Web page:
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10 months ago

Better Man

Day 7 Reconnect with an

Day 7 Reconnect with an Old Friend I’ve recently been reading the book Team of Rivals, about the men Abraham Lincoln picked for his cabinet. As I was reading it, I was struck by this passage concerning the friendship between the future Secretary of State, William H. Seward, and his friend David Berdan: “Together, the young men attended the theater, read poetry, discussed books, and chased after women. Convinced that Berdan would become a celebrated writer, Seward stood in awe of his friend’s talent and dedication. All such grand expectations and prospects were crushed when Berdan, still in his twenties was “seized with a bleeding at the lungs” while sojourning in Europe. . . The illness took his life…Seward was devastated, later telling his wife that he had loved Berdan as “never again” could he “love in this world.” Such intimate male attachments as Seward’s with Berdan, or, as we shall see, Lincoln’s with Joshua Speed and Chase’s with Edwin Stanton, were a “common feature of the social landscape” in the nineteenth century America, the historian E. Anthony Rotundo points out. The family-focused and community-centered life led by most men in colonial era was transformed at the dawn of the new century into an individual and career-oriented existence. As the young men of Seward and Lincoln’s generation left the familiarity of their small communities and traveled to seek employment in fast-growing, anonymous cities or in distant territories, they often felt unbearably lonely. In the absence of parents and siblings, they turned to one another for support, sharing thoughts and emotions so completely that their intimate friendships developed the qualities of passionate romances.” We have previously discussed the ardent friendships of the 19 th century, and the interesting history of male friendship in general. And while much has changed in our world since Lincoln’s day, are we not still a society where we head from our hometowns to far flung locations in pursuit of career or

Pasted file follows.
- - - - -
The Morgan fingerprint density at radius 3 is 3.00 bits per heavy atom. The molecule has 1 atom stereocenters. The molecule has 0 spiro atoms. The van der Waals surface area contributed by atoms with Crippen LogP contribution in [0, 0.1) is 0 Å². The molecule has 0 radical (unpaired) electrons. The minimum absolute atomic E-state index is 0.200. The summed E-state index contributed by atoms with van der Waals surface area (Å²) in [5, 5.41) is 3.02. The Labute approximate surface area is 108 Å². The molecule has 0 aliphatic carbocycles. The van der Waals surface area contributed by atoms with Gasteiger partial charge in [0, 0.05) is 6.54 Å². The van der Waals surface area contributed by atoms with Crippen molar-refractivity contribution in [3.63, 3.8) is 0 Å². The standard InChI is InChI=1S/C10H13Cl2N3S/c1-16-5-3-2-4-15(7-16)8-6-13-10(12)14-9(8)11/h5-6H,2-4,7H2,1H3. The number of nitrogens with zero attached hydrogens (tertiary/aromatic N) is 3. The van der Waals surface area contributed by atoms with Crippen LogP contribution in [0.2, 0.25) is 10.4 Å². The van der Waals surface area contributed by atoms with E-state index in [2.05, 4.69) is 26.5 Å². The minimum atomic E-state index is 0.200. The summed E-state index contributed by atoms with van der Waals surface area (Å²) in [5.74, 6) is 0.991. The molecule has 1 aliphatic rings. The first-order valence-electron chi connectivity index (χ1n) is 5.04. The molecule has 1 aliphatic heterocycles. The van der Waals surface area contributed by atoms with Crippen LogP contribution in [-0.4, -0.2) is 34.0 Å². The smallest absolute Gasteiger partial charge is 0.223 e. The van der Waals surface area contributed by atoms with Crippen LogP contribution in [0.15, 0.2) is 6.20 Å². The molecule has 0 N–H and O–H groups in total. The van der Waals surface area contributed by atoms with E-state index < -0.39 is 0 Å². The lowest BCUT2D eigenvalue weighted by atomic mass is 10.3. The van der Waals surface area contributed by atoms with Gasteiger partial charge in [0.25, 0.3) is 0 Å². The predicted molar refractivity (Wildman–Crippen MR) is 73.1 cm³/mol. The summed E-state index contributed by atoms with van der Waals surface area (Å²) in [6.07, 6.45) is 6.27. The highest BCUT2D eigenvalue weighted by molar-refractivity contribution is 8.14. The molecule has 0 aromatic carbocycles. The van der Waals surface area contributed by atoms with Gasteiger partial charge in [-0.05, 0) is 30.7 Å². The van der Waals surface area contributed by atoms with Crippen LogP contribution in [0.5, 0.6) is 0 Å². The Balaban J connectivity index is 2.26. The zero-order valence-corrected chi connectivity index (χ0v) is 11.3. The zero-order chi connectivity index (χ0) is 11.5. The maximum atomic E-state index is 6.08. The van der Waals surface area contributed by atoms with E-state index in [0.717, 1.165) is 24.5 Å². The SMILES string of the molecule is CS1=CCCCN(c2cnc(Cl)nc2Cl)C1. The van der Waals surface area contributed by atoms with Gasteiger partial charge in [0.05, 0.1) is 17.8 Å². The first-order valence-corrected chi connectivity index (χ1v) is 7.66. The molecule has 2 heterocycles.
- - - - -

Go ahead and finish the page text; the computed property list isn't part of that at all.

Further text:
30 Days to a better man college, and are we not still at times, if we can admit it, “unbearably lonely?” (Be sure to check out our article on how to make friends when you move to a new city.) Yet unlike the men of the 19 th century, the men of today do not seek even closer friendships to enrich their lives and lend them support. Instead, under the excuse of being too busy, we often distance ourselves from other men, trying to be the lone wolf. Or, as Wayne has pointed out, we look to female relationships to cure all of our hunger for intimacy. Our Crumbling Connections We are isolated more than ever before. According to a study conducted by the American Sociological Review in 2006, over the past two decades, the number of confidantes Americans feel comfortable discussing important matters with has shrunk by a third. 25% of the study’s respondents said they had no one with whom they felt comfortable discussing important matters, more than double the percentage who felt that way 20 years ago. And 20% said they had only one person with which to do so. The greatest drop in confidantes occurred in non-familial relations. Or in other words, our friends. What a lamentable state of things. Can we get by without any friends? Surely. But can friends enrich our lives and make us happier? Most definitely. There’s something invaluable about knowing that you are not alone in the world. That no matter what, there’s a guy out there who you absolutely know has your back. A friend that would come to your side if you were beset with a crisis. So what was the difference between the men of the 19 th Century and our day? Did they need friendships more some how? That’s debatable. Were they less busy? Men of today would probably like to think so. Busyness is our favorite excuse for why we can’t make time for the good things in life. But given that the men of the 19 th century had no electricity, no modern appliances, no internet, no cars, no packaged meals, no cell phones, and no 44